To ski or not to ski? That is the question Jan Brinkmann posed to himself one morning 20 years ago. It would set in motion the start of a successful career in the shoe industry. Brinkmann, at the time, was studying business administration in the Bavaria region of Germany and was debating whether he should go to class that day or answer the call of the snow-covered Alps he could see from his small terrace. While mulling it over, he happened to look down at a stately office building nearby that was nicely landscaped and had a few snazzy cars parked out front. “It looked very posh, like a Hyatt Hotel entrance,” he recalls. A friend informed him that it was the Gabor shoe company. Intrigued by the look of the place, Brinkmann sent a letter saying he would like to work there. “It was a very superficial approach,” he admits with a laugh. “But I just thought the company looked very inviting and well-run, and that I would like to work with these guys.”
As fate would have it, Gabor was in search of a traveling salesman and Brinkmann fit the profile. His first job prior to college had been doing exactly that for Europe’s largest furniture company. He had logged 60,000 miles a year for three years throughout Bavaria. The art of selling is a universal language, and the Gabor execs believed Brinkmann could do the same for them. “They pulled down a map that was filled with colorful dots around Europe, and there were a lot of white dots, especially outside of Europe,” Brinkmann remembers during that first interview. “The colorful dots meant that Gabor had distribution in those areas and the white dots meant they didn’t.” The execs asked Brinkmann if he would be interested in trying to color in the white dots. “I was 27 and I said sure,” he says. As the company’s newly minted export manager, he began working a territory anywhere beyond Western Europe. “Eastern Europe, Asia—everywhere where they needed distribution. It was super exciting,” Brinkmann recalls.
Over the next three years, Brinkmann swapped his car for air travel in pursuit of opening new accounts, exhibiting at trade shows and meeting with retailers in distant lands. He colored in the dots of approximately 15 countries for Gabor, including Australia, New Zealand, Japan, Poland and the Czech Republic. Brinkmann was then promoted to sales director of Gabor men’s and Jollys, the company’s casual lifestyle brand. He was later recruited to become director of Rieker’s U.S. business, which gave him an opportunity to focus on one country. It wasn’t long before Brinkmann got promoted and took on the company’s management responsibilities for the U.K., Ireland, China and New Zealand. The extensive travel resumed and, to quote the late, great Yogi Berra, it was déjà vu all over again. “I was basically right back to where I started with Gabor,” Brinkmann, a father of three, says. “It was so much traveling.”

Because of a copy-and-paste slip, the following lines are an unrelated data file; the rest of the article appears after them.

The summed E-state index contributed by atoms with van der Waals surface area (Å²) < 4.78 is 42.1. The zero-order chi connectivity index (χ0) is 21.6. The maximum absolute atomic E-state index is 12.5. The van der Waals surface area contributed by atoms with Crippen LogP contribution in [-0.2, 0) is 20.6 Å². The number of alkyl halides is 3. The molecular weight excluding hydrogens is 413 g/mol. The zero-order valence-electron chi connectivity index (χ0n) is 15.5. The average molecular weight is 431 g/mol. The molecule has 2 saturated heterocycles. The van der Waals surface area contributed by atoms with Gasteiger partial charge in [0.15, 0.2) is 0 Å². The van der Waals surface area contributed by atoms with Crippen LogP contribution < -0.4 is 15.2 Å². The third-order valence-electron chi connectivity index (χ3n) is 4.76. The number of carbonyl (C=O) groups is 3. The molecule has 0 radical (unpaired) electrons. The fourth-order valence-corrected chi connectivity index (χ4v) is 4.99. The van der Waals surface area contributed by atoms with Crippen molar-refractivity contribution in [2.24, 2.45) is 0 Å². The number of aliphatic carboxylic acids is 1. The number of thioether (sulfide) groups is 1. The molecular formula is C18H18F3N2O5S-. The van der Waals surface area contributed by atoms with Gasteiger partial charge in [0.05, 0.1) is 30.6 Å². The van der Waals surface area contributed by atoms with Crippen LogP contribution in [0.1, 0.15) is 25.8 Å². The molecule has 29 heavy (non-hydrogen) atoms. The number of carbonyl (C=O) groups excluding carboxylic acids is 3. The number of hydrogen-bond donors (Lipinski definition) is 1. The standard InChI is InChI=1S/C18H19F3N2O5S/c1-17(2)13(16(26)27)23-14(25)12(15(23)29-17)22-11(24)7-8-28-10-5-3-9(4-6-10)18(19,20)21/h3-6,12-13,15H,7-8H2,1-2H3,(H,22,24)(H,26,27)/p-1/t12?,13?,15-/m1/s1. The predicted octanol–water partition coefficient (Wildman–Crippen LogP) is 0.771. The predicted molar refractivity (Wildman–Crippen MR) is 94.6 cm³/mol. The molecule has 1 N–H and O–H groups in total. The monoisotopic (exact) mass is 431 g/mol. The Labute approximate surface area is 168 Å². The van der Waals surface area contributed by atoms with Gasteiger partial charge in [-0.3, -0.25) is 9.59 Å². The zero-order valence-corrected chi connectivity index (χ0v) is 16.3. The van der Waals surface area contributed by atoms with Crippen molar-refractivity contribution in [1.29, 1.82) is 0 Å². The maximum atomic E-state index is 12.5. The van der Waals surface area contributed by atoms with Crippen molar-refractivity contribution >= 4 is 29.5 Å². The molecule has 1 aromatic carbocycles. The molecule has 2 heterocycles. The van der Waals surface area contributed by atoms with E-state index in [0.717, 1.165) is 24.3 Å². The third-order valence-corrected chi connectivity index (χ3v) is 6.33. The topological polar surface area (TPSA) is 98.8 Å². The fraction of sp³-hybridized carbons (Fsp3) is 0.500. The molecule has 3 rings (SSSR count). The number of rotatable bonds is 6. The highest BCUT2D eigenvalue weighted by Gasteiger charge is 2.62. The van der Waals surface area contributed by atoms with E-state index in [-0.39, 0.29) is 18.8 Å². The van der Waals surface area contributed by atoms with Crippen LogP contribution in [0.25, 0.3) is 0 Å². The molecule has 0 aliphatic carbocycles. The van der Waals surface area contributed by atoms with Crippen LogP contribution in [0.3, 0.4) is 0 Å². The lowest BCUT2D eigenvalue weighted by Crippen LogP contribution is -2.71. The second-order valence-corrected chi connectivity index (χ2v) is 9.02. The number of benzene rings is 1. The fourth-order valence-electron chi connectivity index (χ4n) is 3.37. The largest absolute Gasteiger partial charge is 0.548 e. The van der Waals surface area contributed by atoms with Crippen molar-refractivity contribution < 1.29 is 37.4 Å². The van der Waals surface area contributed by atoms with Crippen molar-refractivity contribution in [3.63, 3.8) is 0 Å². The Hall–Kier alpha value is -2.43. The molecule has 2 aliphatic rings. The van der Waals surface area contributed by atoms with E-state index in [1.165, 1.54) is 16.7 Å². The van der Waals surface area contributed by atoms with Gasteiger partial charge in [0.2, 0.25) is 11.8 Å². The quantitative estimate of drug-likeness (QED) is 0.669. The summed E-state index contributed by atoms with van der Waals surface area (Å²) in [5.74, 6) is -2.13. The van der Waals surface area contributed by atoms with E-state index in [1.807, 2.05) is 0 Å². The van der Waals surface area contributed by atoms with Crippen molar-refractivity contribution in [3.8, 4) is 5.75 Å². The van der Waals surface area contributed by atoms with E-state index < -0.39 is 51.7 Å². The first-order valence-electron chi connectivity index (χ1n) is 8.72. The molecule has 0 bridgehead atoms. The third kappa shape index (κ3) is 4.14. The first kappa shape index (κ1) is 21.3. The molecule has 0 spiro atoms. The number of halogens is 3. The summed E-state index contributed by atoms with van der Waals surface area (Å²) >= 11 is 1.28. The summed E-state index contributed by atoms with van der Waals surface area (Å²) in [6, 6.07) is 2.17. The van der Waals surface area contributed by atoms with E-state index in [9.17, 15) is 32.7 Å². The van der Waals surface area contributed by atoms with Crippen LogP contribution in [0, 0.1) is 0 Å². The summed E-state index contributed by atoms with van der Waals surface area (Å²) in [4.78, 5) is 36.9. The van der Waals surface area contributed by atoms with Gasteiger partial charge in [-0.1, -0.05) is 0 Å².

As footwear industry fate would have it yet again, the Wortmann Group, makers of Tamaris—one of Europe’s leading women’s lifestyle footwear brands—was planning to enter the U.S. market. Brinkmann, who grew up a mere 25 miles from the company’s Detmold, Germany, headquarters, fit the manager profile they were seeking to a T. Not only did he possess extensive experience in introducing new brands to markets around the world, he had most recently done so in the U.S. Brinkmann speaks the language—literally and figuratively. He understands what American retailers want and need and is able to communicate that message back to the wholesale company. It’s a conversation that often gets lost in translation. “Many companies try entering this market only to give up,” Brinkmann says, noting that the sheer size and peculiarities of the U.S. market can make it a daunting challenge. “It makes sense to have somebody who understands both sides of the business equation as well as both cultures in order to try and bring it all together.” He adds that it requires stamina and determination. “There can be no compromise,” he says. “Either you want this market and you give it your all and provide the things the U.S. consumer wants and deserves, or you just let it be.”
Wortmann, a $1 billion entity, had already begun that process about a year before Brinkmann’s arrival in April 2014. The conglomerate had done extensive market research. “A lot of companies just look at GDP, population and footwear market statistics, which don’t mean anything, really,” Brinkmann explains. “Wortmann looked at this market in a very analytical way, which is crucial.” For example, he says Wortmann got its logistics in order before shipping to address the unique demands of the U.S. market. (Anyone who has been in this business for a long time knows that has not been the norm.) “Wortmann really did its homework,” he says. “You cannot discriminate against a U.S. consumer by shipping four weeks late, for example, because you happen to ship out of Europe. It’s not acceptable.” For Tamaris’s debut this fall, Wortmann not only shipped on time, in many instances, it shipped early if requested. It was intended to send a clear message that Tamaris was not just another typical European brand launch. “Normally, the system doesn’t work until the numbers are there, but we wanted to make it work—even with smaller numbers at the start,” Brinkmann says.